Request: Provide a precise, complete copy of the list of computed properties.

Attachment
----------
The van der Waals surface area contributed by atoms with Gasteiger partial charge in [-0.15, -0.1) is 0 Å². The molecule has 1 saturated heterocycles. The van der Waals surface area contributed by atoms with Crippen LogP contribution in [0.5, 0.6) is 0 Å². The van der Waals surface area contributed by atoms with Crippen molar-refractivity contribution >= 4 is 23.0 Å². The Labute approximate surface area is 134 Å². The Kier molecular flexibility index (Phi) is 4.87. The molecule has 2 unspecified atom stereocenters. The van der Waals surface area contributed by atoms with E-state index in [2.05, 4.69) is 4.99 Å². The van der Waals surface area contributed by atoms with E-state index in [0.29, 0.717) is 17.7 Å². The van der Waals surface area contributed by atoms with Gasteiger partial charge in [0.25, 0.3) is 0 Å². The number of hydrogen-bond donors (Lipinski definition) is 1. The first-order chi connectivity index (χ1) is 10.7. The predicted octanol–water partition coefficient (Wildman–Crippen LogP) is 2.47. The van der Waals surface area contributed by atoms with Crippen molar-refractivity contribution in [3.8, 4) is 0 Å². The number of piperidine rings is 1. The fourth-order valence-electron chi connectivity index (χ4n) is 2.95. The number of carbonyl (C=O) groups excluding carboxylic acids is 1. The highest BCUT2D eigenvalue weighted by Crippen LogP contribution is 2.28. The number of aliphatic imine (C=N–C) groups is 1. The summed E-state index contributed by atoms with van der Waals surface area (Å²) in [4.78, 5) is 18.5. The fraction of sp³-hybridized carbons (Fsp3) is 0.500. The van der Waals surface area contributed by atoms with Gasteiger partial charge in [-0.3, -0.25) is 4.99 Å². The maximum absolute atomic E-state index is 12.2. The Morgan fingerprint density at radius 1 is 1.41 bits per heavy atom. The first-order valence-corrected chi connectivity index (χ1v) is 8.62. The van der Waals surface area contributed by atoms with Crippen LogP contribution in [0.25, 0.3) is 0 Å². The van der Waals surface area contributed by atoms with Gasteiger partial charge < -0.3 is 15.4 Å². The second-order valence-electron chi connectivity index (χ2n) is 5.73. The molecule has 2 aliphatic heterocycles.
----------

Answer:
The van der Waals surface area contributed by atoms with Gasteiger partial charge in [-0.15, -0.1) is 0 Å². The molecule has 1 saturated heterocycles. The van der Waals surface area contributed by atoms with Crippen LogP contribution in [0.5, 0.6) is 0 Å². The van der Waals surface area contributed by atoms with Crippen molar-refractivity contribution >= 4 is 23.0 Å². The Labute approximate surface area is 134 Å². The Kier molecular flexibility index (Phi) is 4.87. The molecule has 2 unspecified atom stereocenters. The van der Waals surface area contributed by atoms with E-state index in [2.05, 4.69) is 4.99 Å². The van der Waals surface area contributed by atoms with E-state index in [0.29, 0.717) is 17.7 Å². The van der Waals surface area contributed by atoms with Gasteiger partial charge in [0.25, 0.3) is 0 Å². The number of hydrogen-bond donors (Lipinski definition) is 1. The first-order chi connectivity index (χ1) is 10.7. The predicted octanol–water partition coefficient (Wildman–Crippen LogP) is 2.47. The van der Waals surface area contributed by atoms with Crippen molar-refractivity contribution in [3.8, 4) is 0 Å². The number of piperidine rings is 1. The fourth-order valence-electron chi connectivity index (χ4n) is 2.95. The number of carbonyl (C=O) groups excluding carboxylic acids is 1. The highest BCUT2D eigenvalue weighted by Crippen LogP contribution is 2.28. The number of aliphatic imine (C=N–C) groups is 1. The summed E-state index contributed by atoms with van der Waals surface area (Å²) in [4.78, 5) is 18.5. The fraction of sp³-hybridized carbons (Fsp3) is 0.500. The van der Waals surface area contributed by atoms with Gasteiger partial charge in [-0.3, -0.25) is 4.99 Å². The maximum absolute atomic E-state index is 12.2. The Morgan fingerprint density at radius 1 is 1.41 bits per heavy atom. The first-order valence-corrected chi connectivity index (χ1v) is 8.62. The van der Waals surface area contributed by atoms with Crippen LogP contribution in [0.25, 0.3) is 0 Å². The van der Waals surface area contributed by atoms with Gasteiger partial charge < -0.3 is 15.4 Å². The second-order valence-electron chi connectivity index (χ2n) is 5.73. The molecule has 2 aliphatic heterocycles.